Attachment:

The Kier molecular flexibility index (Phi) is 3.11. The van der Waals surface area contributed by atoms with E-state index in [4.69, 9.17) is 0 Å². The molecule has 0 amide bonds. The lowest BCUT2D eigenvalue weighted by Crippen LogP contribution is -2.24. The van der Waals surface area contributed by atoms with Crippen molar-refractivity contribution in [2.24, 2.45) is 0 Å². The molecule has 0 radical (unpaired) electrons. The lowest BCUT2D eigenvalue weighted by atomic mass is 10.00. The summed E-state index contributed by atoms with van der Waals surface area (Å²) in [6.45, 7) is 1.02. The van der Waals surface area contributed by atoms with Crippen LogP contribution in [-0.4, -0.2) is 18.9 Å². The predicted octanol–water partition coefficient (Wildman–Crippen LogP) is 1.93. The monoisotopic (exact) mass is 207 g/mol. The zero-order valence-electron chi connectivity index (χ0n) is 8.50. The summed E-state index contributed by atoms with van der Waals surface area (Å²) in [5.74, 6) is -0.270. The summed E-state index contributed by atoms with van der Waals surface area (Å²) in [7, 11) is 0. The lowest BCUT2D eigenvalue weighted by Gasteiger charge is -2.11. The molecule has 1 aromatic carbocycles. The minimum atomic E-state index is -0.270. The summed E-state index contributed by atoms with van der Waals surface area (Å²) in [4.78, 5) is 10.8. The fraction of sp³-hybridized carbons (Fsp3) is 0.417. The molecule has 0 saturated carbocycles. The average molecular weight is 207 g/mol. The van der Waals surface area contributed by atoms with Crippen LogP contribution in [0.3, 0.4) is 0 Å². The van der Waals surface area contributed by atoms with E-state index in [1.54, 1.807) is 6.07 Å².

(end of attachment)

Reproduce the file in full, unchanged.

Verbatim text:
The Kier molecular flexibility index (Phi) is 3.11. The van der Waals surface area contributed by atoms with E-state index in [4.69, 9.17) is 0 Å². The molecule has 0 amide bonds. The lowest BCUT2D eigenvalue weighted by Crippen LogP contribution is -2.24. The van der Waals surface area contributed by atoms with Crippen molar-refractivity contribution in [2.24, 2.45) is 0 Å². The molecule has 0 radical (unpaired) electrons. The lowest BCUT2D eigenvalue weighted by atomic mass is 10.00. The summed E-state index contributed by atoms with van der Waals surface area (Å²) in [6.45, 7) is 1.02. The van der Waals surface area contributed by atoms with Crippen LogP contribution in [-0.4, -0.2) is 18.9 Å². The predicted octanol–water partition coefficient (Wildman–Crippen LogP) is 1.93. The monoisotopic (exact) mass is 207 g/mol. The zero-order valence-electron chi connectivity index (χ0n) is 8.50. The summed E-state index contributed by atoms with van der Waals surface area (Å²) in [5.74, 6) is -0.270. The summed E-state index contributed by atoms with van der Waals surface area (Å²) in [7, 11) is 0. The lowest BCUT2D eigenvalue weighted by Gasteiger charge is -2.11. The molecule has 1 aromatic carbocycles. The minimum atomic E-state index is -0.270. The summed E-state index contributed by atoms with van der Waals surface area (Å²) in [4.78, 5) is 10.8. The fraction of sp³-hybridized carbons (Fsp3) is 0.417. The molecule has 0 saturated carbocycles. The average molecular weight is 207 g/mol. The van der Waals surface area contributed by atoms with Crippen LogP contribution in [0.3, 0.4) is 0 Å². The van der Waals surface area contributed by atoms with E-state index in [1.54, 1.807) is 6.07 Å².